a large-scale public works program ... federally financed and supplementing state and local programs. A $250 billion ten-year program would be a fraction of what is needed to bring this country's infrastructure to satisfactory condition and should be considered as a minimum first step; it could create about 1 million jobs annually and could serve as one component of a defense-conversion effort. High speed rail; mass transit; airport construction and many others would be a more effective use of defense contractors' capabilities than building redundant Seawolf submarines. The use of some military bases, which are presently scheduled to be closed, for CCC-type programs to train inner-city youngsters, would be another benefit. The financing for such a program could be separated from the federal budget, with special issues of infrastructure bonds, secured by modest increases in gasoline taxes or other recurrent revenues. These would pay off the bonds in 30-40 years and could make them eligible for investment by private and public pension funds, which now amount to about $3 trillion and will probably double in size over the next ten years.(27)
This proposal takes the financing issue out of discussions of the jobs problem. If the creation of public works and public service jobs cannot be financed by diverting general tax revenues presently spent on defense, it can be financed a different way: by guaranteeing investment by private and public pension funds. Government guarantee of non-governmental investment is the way the Administration promotes economic development overseas, for example in South Africa. It could do the same at home.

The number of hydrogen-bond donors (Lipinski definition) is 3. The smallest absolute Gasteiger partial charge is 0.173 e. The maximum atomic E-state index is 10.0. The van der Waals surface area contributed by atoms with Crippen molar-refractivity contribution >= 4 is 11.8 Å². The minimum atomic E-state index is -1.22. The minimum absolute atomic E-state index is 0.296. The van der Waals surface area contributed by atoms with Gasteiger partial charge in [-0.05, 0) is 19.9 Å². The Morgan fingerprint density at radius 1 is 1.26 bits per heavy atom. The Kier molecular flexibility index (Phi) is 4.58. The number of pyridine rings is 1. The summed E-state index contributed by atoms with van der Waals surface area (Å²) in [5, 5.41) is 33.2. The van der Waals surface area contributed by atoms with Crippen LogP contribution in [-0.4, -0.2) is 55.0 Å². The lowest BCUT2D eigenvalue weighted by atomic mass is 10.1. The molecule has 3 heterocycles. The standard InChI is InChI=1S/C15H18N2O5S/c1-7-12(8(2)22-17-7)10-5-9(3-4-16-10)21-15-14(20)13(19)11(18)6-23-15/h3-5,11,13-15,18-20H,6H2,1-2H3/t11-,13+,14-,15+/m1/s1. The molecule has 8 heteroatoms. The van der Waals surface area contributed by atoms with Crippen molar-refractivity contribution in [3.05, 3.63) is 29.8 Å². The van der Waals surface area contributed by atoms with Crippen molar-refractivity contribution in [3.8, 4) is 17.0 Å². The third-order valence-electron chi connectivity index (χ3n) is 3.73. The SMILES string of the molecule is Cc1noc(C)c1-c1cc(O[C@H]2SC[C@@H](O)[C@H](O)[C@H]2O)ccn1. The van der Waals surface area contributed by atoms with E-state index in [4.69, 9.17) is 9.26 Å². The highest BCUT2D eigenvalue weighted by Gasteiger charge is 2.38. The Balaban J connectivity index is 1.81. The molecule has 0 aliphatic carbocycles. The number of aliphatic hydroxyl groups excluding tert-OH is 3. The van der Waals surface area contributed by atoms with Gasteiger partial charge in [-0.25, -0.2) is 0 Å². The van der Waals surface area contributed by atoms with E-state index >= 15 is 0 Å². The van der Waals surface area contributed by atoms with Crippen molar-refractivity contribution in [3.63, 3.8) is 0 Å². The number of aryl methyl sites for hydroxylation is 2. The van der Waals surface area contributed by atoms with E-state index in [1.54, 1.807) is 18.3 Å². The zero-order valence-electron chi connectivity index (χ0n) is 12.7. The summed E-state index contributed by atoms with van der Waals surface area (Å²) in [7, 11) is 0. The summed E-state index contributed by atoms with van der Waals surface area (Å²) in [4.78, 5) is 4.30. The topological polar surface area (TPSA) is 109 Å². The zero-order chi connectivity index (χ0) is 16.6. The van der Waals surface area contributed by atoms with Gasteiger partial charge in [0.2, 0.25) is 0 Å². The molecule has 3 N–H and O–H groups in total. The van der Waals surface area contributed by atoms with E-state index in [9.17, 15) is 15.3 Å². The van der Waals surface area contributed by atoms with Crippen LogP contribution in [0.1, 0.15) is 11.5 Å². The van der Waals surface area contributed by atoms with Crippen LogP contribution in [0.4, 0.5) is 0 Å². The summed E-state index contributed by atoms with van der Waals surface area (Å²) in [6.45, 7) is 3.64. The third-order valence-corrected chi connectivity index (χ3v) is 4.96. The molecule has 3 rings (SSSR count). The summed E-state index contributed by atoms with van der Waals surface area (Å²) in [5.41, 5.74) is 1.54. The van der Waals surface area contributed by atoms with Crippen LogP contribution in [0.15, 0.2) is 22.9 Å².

Rohatyn's proposal mentions only construction and related physical work. The number of jobs generated would increase significantly if service jobs were included as well. A Congressional survey of federal counter-cyclical spending programs since 1962 found that "public service" jobs are in some respects preferable to "public works" jobs.
Public service programs are thought to have certain advantages over public works programs. In addition to the quicker start-up typical of public service jobs programs, relatively more of their expenditures go toward wages, which means that more jobs can be created per dollar of spending (i.e., "more bang for the buck"). Public service employment programs also tend to reach a broader spectrum of workers by employing relatively more low-skilled and unemployed workers than do public works programs.(28)
A campaign to create more publicly funded service jobs might grow naturally from efforts to save existing social service safety nets. It could include projects for the repair and rehabilitation of inner-city housing, provision of free day care for all who need it (including those whom the President's proposed welfare reform will force out of the home into the jobs market), and teachers' aides and after-school tutoring (along with physical rehabilitation of buildings) in our schools.(29)